In Which, The Churchill Family is Confirmed
“You were one of my kids,” she said when we settled in there.
“That’s right. I was one of your kids.” I didn’t know how to go about asking what I wanted to know. Inside, I felt like pleading with her: Please, please tell me the truth. If she only knew what I’d been through and how important this was to me, she’d help me. I wanted her to know that there was no one else who could tell me for sure. The importance of the moment was suffocating me. I didn’t know what to do. I kept thinking: The truth…just tell the truth. So I just laid it out.
“Polly, I want to know if you can tell me anything about my dad. I recently found and met my birthmother, but there’s all kinds of confusion about who my dad is, and I’m trying to piece together the whole story. My mom and dad were Jim and Jeanlee Noonan from Tonkawa, Oklahoma. Irene Gafford was my birthmother. She was a hairdresser…one of the DHS workers was her friend. Was that you? There was a big cover-up with the FBI and moving the family to Shawnee. That baby was me.”
Did You Say Churchill?
Polly looked down and with grave seriousness said, “Ol’ Rader didn’t scare easily, but Churchill scared him to death.”
I thought my heart had stopped beating. I hadn’t dared to believe, but could this really be? I wanted to hug her, scream out loud, jump up and down.
“Did you just say ‘Churchill’…as in Randolph Churchill?”
“You shouldn’t be talking about this,” Polly said, and a look of fear came over her face. “You mustn’t tell anyone about this. Somebody’s liable to get hurt. Don’t talk about it.”
“No we’re safe. You’re safe. Everything’s okay, because all those people are gone. They’ve passed away. Tell me what happened Polly…you saw him?”
“Lloyd Rader called me into his office. I thought I was in trouble…big trouble. I was worried. There was a meeting. But I wasn’t in trouble. There were papers on the table. Churchill came in, tipped his hat to us and put it on the table. He was there to sign. They were talking about you.” I told her I had suspected this.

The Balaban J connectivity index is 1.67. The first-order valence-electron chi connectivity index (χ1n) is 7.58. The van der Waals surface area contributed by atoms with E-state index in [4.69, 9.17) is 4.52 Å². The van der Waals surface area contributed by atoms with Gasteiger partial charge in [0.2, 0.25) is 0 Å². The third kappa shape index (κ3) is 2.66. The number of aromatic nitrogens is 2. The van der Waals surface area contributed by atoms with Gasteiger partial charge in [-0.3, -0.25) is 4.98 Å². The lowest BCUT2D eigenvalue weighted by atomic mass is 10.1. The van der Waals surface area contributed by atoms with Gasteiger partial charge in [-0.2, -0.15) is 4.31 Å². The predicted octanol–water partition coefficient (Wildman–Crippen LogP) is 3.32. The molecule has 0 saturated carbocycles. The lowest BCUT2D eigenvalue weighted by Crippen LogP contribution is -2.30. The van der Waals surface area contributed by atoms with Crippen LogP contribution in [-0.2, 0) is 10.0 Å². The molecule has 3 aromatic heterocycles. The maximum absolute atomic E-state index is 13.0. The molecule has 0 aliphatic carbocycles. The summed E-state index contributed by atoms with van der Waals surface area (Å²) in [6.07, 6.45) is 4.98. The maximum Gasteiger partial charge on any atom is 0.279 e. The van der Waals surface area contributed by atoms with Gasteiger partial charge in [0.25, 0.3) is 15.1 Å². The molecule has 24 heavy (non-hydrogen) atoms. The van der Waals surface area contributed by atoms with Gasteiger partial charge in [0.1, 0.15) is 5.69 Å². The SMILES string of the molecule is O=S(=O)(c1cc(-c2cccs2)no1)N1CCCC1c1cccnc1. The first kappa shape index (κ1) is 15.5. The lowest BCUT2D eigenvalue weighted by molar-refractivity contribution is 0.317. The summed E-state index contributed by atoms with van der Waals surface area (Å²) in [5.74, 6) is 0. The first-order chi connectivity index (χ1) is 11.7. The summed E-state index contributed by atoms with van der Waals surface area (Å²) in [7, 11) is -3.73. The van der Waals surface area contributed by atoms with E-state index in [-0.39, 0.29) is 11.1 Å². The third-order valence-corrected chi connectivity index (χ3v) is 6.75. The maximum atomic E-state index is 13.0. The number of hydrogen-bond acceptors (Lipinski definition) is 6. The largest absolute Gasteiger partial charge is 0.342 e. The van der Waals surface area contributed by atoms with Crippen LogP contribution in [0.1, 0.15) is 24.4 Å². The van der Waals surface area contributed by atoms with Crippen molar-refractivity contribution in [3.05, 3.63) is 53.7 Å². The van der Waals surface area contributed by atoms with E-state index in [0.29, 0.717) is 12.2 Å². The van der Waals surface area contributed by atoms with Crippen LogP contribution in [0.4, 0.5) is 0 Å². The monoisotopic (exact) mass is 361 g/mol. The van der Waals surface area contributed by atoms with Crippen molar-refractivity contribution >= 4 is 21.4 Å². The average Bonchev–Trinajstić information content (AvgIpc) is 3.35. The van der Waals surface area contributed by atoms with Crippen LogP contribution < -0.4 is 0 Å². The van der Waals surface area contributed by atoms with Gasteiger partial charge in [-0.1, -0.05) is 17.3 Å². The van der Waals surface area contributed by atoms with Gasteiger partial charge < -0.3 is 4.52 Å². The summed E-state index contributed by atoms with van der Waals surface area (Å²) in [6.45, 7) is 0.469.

“Polly, are you sure you remember this right?”
“I wouldn’t have let myself forget that,” she replied softly. “You shouldn’t be talking about this.” She looked away, as though finished with the conversation.
Meeting Churchill was like meeting Moses
I thanked her—profusely. She replied, “Meeting Churchill was like meeting Moses.”
I was so shocked by what she was telling me, and knew I wanted a witness to everything. I thought no one would believe it. Denna was out in the parking lot and I did not want to interrupt this conversation. I hollered out the door at an aide who was passing, named Shari Wilkins.
Shari came over, and I said, “Please, I need a witness to what Polly is telling me, can you please listen?”
I replied, “I know, I’m one of them,” and asked Polly to please tell me about the meeting again.
Polly retold the story and Shari nodded her head that she had heard. Polly cautioned her, “You must not tell anybody about this. You have to keep it secret. It’s not good, not good…you can’t talk about it. It’s too dangerous. You’ll get in trouble.”
Again, I tried to reassure her, “Polly, everybody’s dead. Nobody’s going to get in trouble. Everyone’s dead that had anything to do with it except you and my birthmother.”
She asked if my birthmother had talked to me about it, and I told her no, which is why I had come to her about it. That was basically the end of the discussion.
I gathered my things, and I walked out of that facility singing the Hallelujah chorus. I could now place Randolph Churchill in the middle of my case!
Read The Fifth and Final Name
A book that has raised controversy across Europe, The Fifth and Final Name is now available in the United States in both paperback and hardback. The e-book is also available for Kindle, Nook and iPad. The Fifth and Final Name can be purchased at amazon.com, barnesandnoble.com, or on iTunes. The audio book is also available to download at audible.com.